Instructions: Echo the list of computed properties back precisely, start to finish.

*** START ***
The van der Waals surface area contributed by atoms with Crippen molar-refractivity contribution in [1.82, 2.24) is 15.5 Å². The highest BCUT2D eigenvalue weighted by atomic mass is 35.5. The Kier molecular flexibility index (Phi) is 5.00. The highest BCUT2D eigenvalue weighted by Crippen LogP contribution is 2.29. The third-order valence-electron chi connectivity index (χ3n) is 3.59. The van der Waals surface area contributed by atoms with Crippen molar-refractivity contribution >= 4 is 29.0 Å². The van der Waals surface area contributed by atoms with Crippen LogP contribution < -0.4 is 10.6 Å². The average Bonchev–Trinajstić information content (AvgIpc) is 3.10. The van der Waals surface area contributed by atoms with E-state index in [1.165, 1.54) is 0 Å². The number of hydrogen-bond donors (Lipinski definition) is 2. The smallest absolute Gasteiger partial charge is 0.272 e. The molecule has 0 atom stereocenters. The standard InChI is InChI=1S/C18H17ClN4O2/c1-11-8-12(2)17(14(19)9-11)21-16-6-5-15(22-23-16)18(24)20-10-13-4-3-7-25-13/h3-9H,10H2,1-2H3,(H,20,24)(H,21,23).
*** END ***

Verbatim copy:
The van der Waals surface area contributed by atoms with Crippen molar-refractivity contribution in [1.82, 2.24) is 15.5 Å². The highest BCUT2D eigenvalue weighted by atomic mass is 35.5. The Kier molecular flexibility index (Phi) is 5.00. The highest BCUT2D eigenvalue weighted by Crippen LogP contribution is 2.29. The third-order valence-electron chi connectivity index (χ3n) is 3.59. The van der Waals surface area contributed by atoms with Crippen molar-refractivity contribution >= 4 is 29.0 Å². The van der Waals surface area contributed by atoms with Crippen LogP contribution < -0.4 is 10.6 Å². The average Bonchev–Trinajstić information content (AvgIpc) is 3.10. The van der Waals surface area contributed by atoms with E-state index in [1.165, 1.54) is 0 Å². The number of hydrogen-bond donors (Lipinski definition) is 2. The smallest absolute Gasteiger partial charge is 0.272 e. The molecule has 0 atom stereocenters. The standard InChI is InChI=1S/C18H17ClN4O2/c1-11-8-12(2)17(14(19)9-11)21-16-6-5-15(22-23-16)18(24)20-10-13-4-3-7-25-13/h3-9H,10H2,1-2H3,(H,20,24)(H,21,23).